Comparison: BMW X1 sDrive18i vs Audi Q2 1.4 TFSI

Jason/Aug 02, 2020 10:00 AM

With the recent introduction of the CKD 2020 F48 BMW X1 sDrive18i on our shores, we set out to pit it against another small premium SUV, which is CBU from Germany, the Audi Q2 1.4 TFSI. Both cars are priced quite close to each other, with the X1 coming in at RM 208,368, while the Q2 retails for RM 212,041. Which one should you dole out your precious money for?

Powertrain

Both cars come with turbocharged powerplants strapped to 7-speed DCT transmissions, but the biggest difference is that the BMW uses the 3-cylinder B38 engine (140 PS, 220 Nm) while the Audi employs the familiar 1.4 TFSI 4 pot unit (150 PS, 250 Nm). Power is sent exclusively to the front wheels in both cars.

Being the heavier car with less grunt, the X1 is slower to reach 100 km/h, taking 9.6 seconds versus the Q2's 8.5 seconds in their century sprint. The Q2 also has a higher top speed, topping out at 212 km/h versus 202 km/h in the X1.

BMW claims a combined fuel consumption of 6.3l/100km while Audi says the Q2 will do 5.3l/100km. This is quite a fair representation as the BMW is the heavier car. This extends to the CO2 emissions as well, with the X1 putting out 144g/km of CO2, whilst the Q2 fares slightly better with a figure of 122g/km.

Dimensions

In almost every aspect, the BMW X1 is the larger car. It is lardier, longer, wider, taller has a longer wheelbase. It also trumps the Q2 in terms of boot space (505 l with the rear seats up, 1550 l with them down. In the same benchmark, the Q2 scores 405 l and 1050 l respectively.

Safe to say, the BMW is the slightly more practical SUV (or whatever BMW calls it these days).

Interior

Q2's cabin just oozes class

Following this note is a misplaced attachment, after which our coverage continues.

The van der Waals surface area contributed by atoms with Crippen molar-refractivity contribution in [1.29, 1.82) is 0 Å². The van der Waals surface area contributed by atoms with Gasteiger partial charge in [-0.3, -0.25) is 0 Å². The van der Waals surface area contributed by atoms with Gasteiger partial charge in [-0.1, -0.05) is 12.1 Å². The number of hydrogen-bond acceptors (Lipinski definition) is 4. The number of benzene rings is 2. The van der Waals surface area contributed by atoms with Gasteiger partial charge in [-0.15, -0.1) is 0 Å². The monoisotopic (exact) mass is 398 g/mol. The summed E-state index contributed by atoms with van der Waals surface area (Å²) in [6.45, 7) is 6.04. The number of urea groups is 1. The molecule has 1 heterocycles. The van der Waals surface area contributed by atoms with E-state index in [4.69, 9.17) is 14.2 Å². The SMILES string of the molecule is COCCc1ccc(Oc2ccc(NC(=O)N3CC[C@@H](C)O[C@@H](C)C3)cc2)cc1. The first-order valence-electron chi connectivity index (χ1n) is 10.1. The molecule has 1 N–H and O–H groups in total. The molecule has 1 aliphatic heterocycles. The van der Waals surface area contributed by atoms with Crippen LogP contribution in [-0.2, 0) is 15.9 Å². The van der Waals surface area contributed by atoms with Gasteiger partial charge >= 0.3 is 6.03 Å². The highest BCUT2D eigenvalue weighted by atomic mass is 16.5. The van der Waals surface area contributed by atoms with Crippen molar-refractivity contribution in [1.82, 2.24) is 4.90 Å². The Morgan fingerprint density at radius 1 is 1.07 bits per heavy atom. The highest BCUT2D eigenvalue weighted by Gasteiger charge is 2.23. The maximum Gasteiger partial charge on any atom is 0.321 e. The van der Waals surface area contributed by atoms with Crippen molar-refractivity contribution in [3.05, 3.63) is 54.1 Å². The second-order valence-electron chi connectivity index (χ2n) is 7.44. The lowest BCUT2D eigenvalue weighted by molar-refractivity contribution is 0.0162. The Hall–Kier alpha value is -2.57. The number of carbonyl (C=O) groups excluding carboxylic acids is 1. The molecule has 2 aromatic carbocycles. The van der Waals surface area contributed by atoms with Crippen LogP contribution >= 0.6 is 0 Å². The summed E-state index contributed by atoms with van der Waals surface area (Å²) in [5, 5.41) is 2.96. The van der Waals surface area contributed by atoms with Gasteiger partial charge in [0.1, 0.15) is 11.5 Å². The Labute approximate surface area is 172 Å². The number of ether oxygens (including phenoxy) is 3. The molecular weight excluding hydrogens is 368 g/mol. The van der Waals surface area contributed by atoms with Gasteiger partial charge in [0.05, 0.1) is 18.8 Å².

This is where the Q2 scores higher points that the X1. Then again, this is Audi’s supposed forte. The ambience, materials and perceived quality just feels a notch higher in the Audi, whereas the BMW feels more sombre and muted.

Audi's Virtual Cockpit: Brilliant, vivid, crisp

Adding to that, the Q2’s Virtual Cockpit is a wonderful feature to have in its arsenal. It has a clear, vivid display that is switchable and feels really premium. Conversely, the X1’s instrument cluster is rather plain in comparison, even though I personally still love how intuitive its iDrive infotainment system is.

BMW's iDrive is still a great infotainment system

Features & Safety

Being premium SUVs, both cars score high on safety kit, which means a suite of 6 airbags, ABS, stability and traction control systems, and ISOFIX child seat anchors. However, the 2020 X1 comes with ADAS whilst the Q2 doesn't, so the BMW definitely scores higher on the active safety front. The Q2 does have TPMS, though.

Kit-wise, the BMW has a 8.8-inch screen to go with its iDrive infotainment (Apple Carplay-ready, Android Auto coming in 2021) but only brings 6 speakers into the equation . This does feel a bit stingy, as the Audi has a full 10-speaker system, although it's MMI display is a bit smaller at 8.3-inches. No Apple CarPlay nor Android Auto to speak of, however.

Driving experience

Getting behind the wheel of each car, I’m always a bit surprised that the X1’s B38 engine feels so sprightly, despite being 1 cylinder down. That’s not to say that the Q2 isn’t good, it is quite slick, but the X1’s powertrain combo just does it that little bit better, even in 18i guise.

The theme continues in the ride and handling department. The X1 somehow manages to hide its extra bulk and feels more engaging and confident. The Q2’s responses are a bit more wooden on the move, and feels like its more comfortable being driven in a sedate manner.

Conclusion

To conclude, while both SUVs represent its brands’ ownership entry points, there’s nothing entry-level about them. They both have decent levels of equipment, exude that typical Teutonic cabin ambience, and are quite easy to live with.

While you won’t go wrong with choosing either car, personally, I would plump for the Q2. Its interior finish and cabin ambience are definitely befitting of the asking price, and in this segment, that matters. This is despite the Q2 being the more expensive car.

Whilst not the most engaging steer, it’s of less importance because I won’t be driving such cars like I stole them (most of the time, at least). This would be for pootling, the occasional round of golf, and getting through the daily grind, and what better place to get stuck in traffic than the Q2’s cabin?

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